Newspapers of the day recognized Babe’s prodigious Olympic feats. One headline read: “Babe Gets Praise on Coast; Is Called the Greatest Woman Athlete of the World.” Sportswriter Grantland Rice, after her Olympic Games performance, was quite the admirer: “She is an incredible human being. She is beyond all belief until you see her perform…” Rice believed she was in a category all her own, with few rivals. Associated Press would name her Woman Athlete of the Year in 1932 – a distinction she would win five more times. In the press she was also called “Wonder Girl” and “super athlete.”
Yet in 1932, the participation of women in the Olympics was a hotly debated topic. In fact, many then believed that competitive athletics was strictly for men only. Still, in the summer and fall of 1932, following the Olympics, Babe Didrikson became famous throughout the land.
On August 11, 1932, at her return home from the Olympics, she arrived on the mail plane. Coming into Dallas, a crowd of thousands awaited to greet her. At her reception in the city she was introduced by a local official as “the Jim Thorpe of modern women athletes.” The crowd cheered. One of her hometown newspapers in Beaumont, Texas, The Enterprise, marked the occasion with these headlines: “World-Famous Babe Is Given Tumultuous Dallas Welcome Amid Ticker Tape Showers—She Tells of Having Picture Taken With Clark Gable.”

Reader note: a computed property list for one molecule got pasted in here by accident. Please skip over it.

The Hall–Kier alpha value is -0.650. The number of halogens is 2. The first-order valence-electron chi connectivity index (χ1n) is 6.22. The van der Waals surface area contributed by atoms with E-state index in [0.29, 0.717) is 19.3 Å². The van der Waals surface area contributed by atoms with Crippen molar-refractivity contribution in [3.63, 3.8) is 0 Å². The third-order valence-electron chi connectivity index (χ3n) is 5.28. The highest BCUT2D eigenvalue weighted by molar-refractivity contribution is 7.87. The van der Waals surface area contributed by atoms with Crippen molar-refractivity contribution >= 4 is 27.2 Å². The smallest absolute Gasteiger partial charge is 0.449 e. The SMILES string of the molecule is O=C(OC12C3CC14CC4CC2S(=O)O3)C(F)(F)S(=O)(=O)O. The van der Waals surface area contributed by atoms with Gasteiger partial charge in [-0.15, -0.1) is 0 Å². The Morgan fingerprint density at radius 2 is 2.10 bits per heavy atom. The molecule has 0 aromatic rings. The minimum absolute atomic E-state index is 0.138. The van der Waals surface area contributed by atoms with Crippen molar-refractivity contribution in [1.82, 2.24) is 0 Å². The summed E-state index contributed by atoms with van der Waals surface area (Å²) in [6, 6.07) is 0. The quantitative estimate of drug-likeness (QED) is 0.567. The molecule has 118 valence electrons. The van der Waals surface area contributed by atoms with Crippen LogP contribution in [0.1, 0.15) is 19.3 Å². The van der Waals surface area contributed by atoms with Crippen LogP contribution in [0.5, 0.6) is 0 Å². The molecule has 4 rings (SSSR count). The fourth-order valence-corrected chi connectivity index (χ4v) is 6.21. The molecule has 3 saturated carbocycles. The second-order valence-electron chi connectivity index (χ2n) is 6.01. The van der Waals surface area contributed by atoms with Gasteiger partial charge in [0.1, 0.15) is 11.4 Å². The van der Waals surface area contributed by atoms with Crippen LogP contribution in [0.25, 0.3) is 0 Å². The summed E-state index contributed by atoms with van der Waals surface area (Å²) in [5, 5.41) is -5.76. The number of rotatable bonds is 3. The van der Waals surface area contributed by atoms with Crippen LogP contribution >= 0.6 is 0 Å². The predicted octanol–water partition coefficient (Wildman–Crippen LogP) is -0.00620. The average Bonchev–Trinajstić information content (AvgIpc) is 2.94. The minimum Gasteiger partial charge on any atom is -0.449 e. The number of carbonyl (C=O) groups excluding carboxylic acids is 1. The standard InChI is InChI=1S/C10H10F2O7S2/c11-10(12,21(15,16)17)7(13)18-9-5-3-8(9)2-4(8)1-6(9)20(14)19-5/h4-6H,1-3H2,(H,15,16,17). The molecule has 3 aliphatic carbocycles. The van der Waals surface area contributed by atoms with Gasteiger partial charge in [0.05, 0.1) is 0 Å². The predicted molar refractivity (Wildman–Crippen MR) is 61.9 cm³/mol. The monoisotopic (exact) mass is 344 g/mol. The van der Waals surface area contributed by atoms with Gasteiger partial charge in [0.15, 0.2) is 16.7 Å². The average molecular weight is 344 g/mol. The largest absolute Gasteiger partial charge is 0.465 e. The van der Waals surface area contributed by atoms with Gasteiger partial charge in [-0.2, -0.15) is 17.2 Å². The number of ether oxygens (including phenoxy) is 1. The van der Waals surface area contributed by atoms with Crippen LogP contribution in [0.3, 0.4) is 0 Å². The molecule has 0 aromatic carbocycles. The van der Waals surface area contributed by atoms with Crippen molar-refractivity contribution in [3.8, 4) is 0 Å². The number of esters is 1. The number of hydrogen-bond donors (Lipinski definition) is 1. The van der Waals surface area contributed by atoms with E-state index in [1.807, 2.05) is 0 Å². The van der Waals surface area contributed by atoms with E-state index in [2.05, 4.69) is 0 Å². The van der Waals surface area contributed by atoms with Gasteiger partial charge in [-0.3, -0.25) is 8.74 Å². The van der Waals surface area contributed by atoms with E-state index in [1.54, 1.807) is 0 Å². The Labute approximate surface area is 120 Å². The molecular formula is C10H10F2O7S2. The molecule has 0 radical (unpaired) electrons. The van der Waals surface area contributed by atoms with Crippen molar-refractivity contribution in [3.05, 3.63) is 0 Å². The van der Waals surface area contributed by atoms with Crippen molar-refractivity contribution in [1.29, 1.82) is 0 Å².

At one point, Babe met Amelia Earhart, who was then doing some of her less known long-distance flights and wanted Babe to join her believing that Didrikson’s name might bring notice to those attempts. Didrikson remained earth-bond, however, and after the Olympics hysteria wore off, Babe faced a harder reality. She found there was little money in her athletic fame, especially for those in amateur athletics – and doubly so for women. And the country at the time was also mired in the Great Depression.Within five months of her Olympic success, Didrikson, needing a job to maintain her amateur athlete status, continued working for Casualty Employers Co. of Dallas Texas, also her sponsor. But Babe was told that with her fame she could make good money – if she became a professional. Though skeptical, by December 1932 she decided to become a professional, but not exactly a professional athlete.